Tips & Tricks/02.04.24

How to Minimize Risk in Floodwater Cleanup

The storm has past, the weather is clearing and the flood water is receding. That’s when the hazards emerge, as first responders and their teams enter the area. Fallen trees, downed power lines, flooded buildings and storm debris are some of the visible hazards during clean-up efforts after a hurricane or localized flooding. But there are many hidden flood risks!

As water damage cleanup begins in affected areas, workers and building occupants alike may unknowingly encounter hidden safety and health-compromising conditions, including contaminated water, polluted air, mold, contagious diseases, carbon monoxide, and insects. Being aware of each hazard allows individuals to protect themselves and their crews from dermal, inhalation, and respiratory exposure risk.

First responders need to warn their teams and minimize risks with training, safe work practices, and personal protective equipment (PPE).  Industry standards and guidelines as well as Occupational Safety and Health Act (OSHA) Code of Federal Regulations (CFRs) provide solid guidance for personal protection and safety gear and practices.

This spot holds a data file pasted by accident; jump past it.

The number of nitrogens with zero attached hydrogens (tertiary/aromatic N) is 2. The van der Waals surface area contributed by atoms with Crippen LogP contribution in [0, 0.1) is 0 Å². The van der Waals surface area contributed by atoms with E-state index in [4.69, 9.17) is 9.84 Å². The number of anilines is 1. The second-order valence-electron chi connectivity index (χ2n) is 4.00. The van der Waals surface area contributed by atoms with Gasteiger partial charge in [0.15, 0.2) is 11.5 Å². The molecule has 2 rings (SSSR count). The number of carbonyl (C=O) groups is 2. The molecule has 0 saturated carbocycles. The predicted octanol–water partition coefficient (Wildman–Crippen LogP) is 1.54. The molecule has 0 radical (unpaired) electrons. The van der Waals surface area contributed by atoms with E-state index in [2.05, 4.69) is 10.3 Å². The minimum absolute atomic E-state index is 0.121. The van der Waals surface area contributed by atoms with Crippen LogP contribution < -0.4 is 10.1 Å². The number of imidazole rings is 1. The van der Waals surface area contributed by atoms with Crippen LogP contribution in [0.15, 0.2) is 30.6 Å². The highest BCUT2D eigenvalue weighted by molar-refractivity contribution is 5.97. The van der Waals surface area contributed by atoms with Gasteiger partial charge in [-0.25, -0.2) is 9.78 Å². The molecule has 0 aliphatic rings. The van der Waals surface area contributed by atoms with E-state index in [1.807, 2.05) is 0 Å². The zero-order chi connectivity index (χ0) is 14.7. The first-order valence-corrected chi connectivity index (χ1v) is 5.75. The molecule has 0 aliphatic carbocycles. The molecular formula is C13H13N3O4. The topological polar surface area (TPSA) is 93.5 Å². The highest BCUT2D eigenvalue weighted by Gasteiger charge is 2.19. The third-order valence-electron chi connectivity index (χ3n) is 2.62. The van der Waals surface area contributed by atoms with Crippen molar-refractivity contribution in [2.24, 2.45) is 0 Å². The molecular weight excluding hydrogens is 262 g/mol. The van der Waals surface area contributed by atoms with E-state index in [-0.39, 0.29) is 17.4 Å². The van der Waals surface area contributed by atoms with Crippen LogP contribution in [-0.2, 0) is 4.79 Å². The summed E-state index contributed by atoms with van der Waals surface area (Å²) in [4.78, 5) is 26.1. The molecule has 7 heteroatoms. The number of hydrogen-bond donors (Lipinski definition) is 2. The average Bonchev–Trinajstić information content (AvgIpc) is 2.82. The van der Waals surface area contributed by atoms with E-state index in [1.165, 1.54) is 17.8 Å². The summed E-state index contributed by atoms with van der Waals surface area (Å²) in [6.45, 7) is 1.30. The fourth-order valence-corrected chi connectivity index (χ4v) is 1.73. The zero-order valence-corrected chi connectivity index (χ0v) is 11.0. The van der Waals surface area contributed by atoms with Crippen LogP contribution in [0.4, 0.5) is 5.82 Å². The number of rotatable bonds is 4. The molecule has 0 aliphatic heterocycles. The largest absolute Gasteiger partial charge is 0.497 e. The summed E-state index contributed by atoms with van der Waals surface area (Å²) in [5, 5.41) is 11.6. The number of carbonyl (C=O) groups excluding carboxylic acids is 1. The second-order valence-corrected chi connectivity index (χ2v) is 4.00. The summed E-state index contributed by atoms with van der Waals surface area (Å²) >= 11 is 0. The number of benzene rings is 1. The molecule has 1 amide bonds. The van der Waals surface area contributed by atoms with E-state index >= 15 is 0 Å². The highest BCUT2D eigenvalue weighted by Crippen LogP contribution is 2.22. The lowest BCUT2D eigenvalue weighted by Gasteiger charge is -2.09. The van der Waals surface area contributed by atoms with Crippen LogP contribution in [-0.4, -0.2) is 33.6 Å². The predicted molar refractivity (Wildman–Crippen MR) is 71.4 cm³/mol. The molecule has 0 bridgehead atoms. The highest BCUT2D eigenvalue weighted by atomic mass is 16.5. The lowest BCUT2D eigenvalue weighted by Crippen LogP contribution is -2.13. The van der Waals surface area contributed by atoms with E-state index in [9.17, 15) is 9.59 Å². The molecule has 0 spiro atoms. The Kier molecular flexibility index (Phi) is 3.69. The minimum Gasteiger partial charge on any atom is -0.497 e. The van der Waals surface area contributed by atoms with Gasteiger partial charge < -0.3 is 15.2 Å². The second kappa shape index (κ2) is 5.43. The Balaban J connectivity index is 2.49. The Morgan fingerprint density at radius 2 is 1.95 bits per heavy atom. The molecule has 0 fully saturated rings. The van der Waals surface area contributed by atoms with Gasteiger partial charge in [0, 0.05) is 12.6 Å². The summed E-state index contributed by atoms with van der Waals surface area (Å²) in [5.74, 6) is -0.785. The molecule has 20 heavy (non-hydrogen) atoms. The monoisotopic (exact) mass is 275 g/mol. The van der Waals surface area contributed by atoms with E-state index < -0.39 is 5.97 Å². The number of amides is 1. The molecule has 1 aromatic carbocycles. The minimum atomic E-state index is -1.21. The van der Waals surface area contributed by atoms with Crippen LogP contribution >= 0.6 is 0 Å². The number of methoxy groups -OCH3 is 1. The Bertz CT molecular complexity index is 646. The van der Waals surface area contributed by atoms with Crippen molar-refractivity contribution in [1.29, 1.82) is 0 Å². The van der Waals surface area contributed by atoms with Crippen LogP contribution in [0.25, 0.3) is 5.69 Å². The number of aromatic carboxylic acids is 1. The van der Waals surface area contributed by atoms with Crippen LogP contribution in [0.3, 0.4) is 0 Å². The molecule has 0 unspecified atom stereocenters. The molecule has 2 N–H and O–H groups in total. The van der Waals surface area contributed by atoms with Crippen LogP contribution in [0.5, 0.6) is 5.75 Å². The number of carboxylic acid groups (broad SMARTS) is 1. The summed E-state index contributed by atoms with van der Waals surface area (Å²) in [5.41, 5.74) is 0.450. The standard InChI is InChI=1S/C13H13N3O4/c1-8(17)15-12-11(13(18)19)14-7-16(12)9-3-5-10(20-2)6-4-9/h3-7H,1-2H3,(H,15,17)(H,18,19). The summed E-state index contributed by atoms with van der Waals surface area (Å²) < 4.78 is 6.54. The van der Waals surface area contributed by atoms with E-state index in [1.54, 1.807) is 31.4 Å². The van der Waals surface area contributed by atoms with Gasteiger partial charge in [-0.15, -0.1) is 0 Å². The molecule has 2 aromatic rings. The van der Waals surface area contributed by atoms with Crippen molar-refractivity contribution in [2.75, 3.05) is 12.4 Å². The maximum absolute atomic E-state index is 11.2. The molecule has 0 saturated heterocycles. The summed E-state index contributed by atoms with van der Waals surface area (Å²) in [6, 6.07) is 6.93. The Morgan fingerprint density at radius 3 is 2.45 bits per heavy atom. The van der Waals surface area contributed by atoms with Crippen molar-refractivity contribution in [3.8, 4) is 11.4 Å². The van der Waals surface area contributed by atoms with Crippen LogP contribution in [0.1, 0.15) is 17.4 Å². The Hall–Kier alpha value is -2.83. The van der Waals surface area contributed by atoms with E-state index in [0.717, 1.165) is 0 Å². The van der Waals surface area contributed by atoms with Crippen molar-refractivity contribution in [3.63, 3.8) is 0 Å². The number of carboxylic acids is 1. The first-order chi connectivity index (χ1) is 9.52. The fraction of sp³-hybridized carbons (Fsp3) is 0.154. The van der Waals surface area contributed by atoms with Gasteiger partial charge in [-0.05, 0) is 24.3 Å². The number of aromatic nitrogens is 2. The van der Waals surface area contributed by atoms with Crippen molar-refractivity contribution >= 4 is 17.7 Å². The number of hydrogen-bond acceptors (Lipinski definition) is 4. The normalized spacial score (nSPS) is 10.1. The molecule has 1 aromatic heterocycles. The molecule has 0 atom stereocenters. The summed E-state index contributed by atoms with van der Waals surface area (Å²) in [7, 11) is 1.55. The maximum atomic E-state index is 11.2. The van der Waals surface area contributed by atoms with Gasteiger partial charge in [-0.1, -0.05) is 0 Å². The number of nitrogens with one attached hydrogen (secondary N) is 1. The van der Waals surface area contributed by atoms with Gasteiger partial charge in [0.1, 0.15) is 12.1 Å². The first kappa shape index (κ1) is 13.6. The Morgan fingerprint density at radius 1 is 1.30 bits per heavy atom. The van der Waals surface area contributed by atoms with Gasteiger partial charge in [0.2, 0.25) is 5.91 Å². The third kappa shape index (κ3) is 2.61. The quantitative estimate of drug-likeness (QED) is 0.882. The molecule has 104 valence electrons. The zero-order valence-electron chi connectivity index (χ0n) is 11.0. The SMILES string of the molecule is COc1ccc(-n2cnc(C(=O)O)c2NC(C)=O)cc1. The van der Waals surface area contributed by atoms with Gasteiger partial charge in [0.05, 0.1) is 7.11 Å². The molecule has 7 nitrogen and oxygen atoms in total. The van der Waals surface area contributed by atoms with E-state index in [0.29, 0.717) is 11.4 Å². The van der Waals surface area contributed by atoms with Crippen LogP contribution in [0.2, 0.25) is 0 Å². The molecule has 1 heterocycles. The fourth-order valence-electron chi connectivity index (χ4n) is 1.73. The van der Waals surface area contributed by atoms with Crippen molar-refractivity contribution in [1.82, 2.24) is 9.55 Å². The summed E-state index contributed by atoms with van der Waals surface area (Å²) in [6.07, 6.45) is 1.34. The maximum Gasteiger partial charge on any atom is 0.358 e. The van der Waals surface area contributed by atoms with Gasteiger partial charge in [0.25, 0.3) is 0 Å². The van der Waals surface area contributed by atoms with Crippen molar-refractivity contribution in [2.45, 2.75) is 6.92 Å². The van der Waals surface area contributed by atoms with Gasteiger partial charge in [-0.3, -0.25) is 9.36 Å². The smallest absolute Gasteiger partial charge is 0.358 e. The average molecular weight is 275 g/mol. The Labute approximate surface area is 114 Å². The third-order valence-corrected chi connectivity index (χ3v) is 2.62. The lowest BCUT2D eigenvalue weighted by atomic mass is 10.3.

Only first responders with proper training, equipment, and experience should conduct recovery and cleanup activities where water may be contaminated. OSHA recommends that proper measures be taken after a weather-related disaster in these six areas:

  1. Utilize proper PPE such as gloves, hard hats, hearing and foot protection, and eye protection, and ensure staff is trained in their proper use
  2. Evaluate all work areas for safety and health hazards
  3. Assess the stability of structures and walking surfaces
  4. Ensure proper fall protection for elevated surfaces
  5. Assume all power and gas lines are live
  6. Use portable generators, ladders, chainsaws, tools, and other equipment properly

Before even responding to a hurricane or flood disaster, it is important that all first responders consult a physician regarding required immunizations, such a Hepatitis A and B (note that some shots may require a three-step process) and tetanus.

For more flood water cleanup guidance, search our Tips & Tricks for "flood" or other topics of interest.


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